Uk Somalis Uncomfortable After Kenya Attack

A logo hangs outside a branch of Barclays bank in London July 30, 2013. REUTERS/Toby Melville

Credit: Reuters/Toby Melville LONDON | Fri Oct 11, 2013 3:28pm BST LONDON (Reuters) – All but one of Britain’s major lenders have signed up to the government’s “Help to Buy” mortgage guarantee scheme after Barclays Plc said on Friday it would join the programme. Barclays said it was still working on the details of when it will launch offers under the scheme, and what types of loans will be covered. Britain’s mortgage guarantee plan, launched earlier this week, is designed to help people get on the property ladder with as little as a 5 percent deposit. The government hopes it will boost construction and the broader economy, as well as prove popular with the public before an election in 2015. Critics say it will do little more than raise prices, putting first-time homebuyers in an even trickier position and fuelling another housing bubble as the economy picks up speed Annual house price inflation in Britain is running at more than 6 percent, according to the Halifax index, with parts of London seeing double-digit gains. The government is willing to put 12 billion pounds of taxpayers’ money on the line, potentially supporting 130 billion pounds on new mortgage lending. But take-up may be far lower, particularly if the rates on offer – currently around 5 percent – don’t come down. RBS, Lloyds, HSBC and Santander UK are all already signed up for the scheme which, in exchange for a fee, will give banks greater protection against losses. Customer owned Nationwide, one of the few lenders already offering mortgages to buyers with small deposits, is the only big lender yet to commit. Under the scheme, lenders can choose to participate in three loan-to-value bands, but must then put all eligible loans they originate into the scheme. Most interest so far has been in the most risky 90-95 percent loan-to-value band. In addition, buyers have to pass strict affordability and stress tests, meaning many applicants may be turned down.

Nintendo UK: Lack of consumer understanding the reason for Wii U sales issues

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In an interview with MCV-UK , Nintendo UK marketing head Shelly Pearce said there were misconceptions about what the Wii U is when it launched last November, especially in marketing to mothers that the machine is indeed a new console and a new controller. In terms of the marketing work weve done against dads, there is now a pretty good understanding there, Pearce said. But many moms dont know what this is. Theyre buying what theyre advised to and going into shops, so we are relying a lot on retail to explain that this is a new piece of hardware. Pearce said the messaging issue has been the biggest hurdle for the Wii U, but Nintendo is encouraged by the fact that the Wii is still the format of choice for some households and is the No. 1 console for brand awareness in the UK. Late last month Nintendo revealed that it would using a media blitz to target customers who purchased a Wii through British retailer Tesco essentially the UK version of Walmart informing them about the Wii U. You can read that full Examiner report here. Through the insight from the Tesco deal that we know families are still playing and have not bought anything else yet. So its a great opportunity if we can get the job right in educating people, Pearce said. Pearce said she doesnt really believe price has been the underlying issue of the slow Wii U sales, and that this upcoming peak consumer season Nintendo should have an value advantage. Wii U will be at a slightly lower price than last year and comparatively it will look a little cheaper because of all the other consoles coming out that are more expensive, Pearce said. But value is the important message.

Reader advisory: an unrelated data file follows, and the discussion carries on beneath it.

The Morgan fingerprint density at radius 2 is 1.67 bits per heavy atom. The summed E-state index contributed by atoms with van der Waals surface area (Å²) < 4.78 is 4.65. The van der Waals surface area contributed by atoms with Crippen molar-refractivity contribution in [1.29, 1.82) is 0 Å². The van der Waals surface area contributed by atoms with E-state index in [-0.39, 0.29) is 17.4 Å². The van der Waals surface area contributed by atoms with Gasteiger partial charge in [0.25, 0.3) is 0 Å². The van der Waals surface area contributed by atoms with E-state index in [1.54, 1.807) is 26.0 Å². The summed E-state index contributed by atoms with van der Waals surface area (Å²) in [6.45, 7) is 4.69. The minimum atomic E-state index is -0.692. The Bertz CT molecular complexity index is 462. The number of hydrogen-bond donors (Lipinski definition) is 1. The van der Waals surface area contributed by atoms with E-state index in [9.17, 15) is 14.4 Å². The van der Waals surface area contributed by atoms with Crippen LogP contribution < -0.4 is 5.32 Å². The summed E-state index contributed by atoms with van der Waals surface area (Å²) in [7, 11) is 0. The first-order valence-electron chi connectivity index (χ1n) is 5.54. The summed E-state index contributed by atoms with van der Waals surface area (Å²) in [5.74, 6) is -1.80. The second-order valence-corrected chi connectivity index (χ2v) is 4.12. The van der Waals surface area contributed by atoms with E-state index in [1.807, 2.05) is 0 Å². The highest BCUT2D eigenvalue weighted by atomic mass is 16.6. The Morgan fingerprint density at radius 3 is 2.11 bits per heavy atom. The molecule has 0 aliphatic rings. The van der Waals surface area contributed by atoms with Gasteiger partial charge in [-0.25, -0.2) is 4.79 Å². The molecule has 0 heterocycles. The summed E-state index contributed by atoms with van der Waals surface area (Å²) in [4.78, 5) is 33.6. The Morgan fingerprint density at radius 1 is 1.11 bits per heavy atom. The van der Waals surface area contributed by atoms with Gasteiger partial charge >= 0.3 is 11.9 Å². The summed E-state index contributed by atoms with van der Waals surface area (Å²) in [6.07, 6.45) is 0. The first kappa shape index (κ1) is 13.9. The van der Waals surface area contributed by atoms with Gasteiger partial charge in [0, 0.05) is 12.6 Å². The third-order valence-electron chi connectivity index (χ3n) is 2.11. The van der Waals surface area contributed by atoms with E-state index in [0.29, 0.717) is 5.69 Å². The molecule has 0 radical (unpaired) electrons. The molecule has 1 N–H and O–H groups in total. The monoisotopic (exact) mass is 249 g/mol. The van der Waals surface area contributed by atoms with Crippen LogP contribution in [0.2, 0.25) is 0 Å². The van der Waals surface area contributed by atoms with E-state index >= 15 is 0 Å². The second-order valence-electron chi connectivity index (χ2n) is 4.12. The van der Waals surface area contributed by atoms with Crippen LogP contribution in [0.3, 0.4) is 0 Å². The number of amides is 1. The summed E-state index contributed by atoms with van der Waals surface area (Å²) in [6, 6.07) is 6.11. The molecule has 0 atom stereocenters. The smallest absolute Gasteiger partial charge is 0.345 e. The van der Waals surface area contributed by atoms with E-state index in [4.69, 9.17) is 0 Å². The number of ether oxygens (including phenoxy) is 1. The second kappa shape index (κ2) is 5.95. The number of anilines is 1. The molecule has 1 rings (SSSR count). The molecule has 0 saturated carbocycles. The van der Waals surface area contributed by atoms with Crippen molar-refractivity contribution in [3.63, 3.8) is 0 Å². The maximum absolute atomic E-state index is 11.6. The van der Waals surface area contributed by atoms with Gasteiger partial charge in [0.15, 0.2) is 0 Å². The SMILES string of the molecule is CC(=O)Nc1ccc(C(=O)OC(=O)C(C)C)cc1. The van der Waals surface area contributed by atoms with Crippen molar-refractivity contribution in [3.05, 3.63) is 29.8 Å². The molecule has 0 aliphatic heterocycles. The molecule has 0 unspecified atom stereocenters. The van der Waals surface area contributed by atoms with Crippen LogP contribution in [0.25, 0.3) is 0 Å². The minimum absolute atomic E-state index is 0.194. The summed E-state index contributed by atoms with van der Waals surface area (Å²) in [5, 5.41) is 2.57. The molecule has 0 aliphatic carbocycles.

I cancelled my summer travel plans. I don’t want that experience again,” he said in a barely audible voice,making sure patrons at the eatery didn’t hear him. Less than two kilometres away from the restaurant, on a third-floor music studio, sits British-Somali musician Aar Maanta. Maanta, who sings about issues affecting Somalis in the diaspora and haswrittena song about the treatment of Somalis at airports by immigration and security officials, ispreparing for the first UK-wide tour by a Somali musician. He saidthings were tough before for the community but now, withtheattack in Nairobi, it will only get worse. “Some people haveafear of flying, others have fears of missing flights us young Somali men, we have fears of security officials. I have lost countofthe number of times I have been stopped at UK ports of entry,” he said while clutching a kaban – a pear-shaped stringed instrument used in Somali music – in his left hand. “One time I was interrogated alone in a room and released after eight hours. No one has ever told me why it keeps on happening to me and not tothenon-Somali members of my band,” he added. Like Muse,Aar said all the questions he is asked have to do with al-Shabab and terrorism.”I’m a musician. Terrorists don’t like music or musicians. I’m the last person they should ask these questions,” he said. With fragile peace returning to Mogadishu after the Islamist group withdrew from the war-weary city,many UK citizens of Somali origin are travelling back to visit family members who did not fleethe war, and to assess potential business opportunities in Somalia.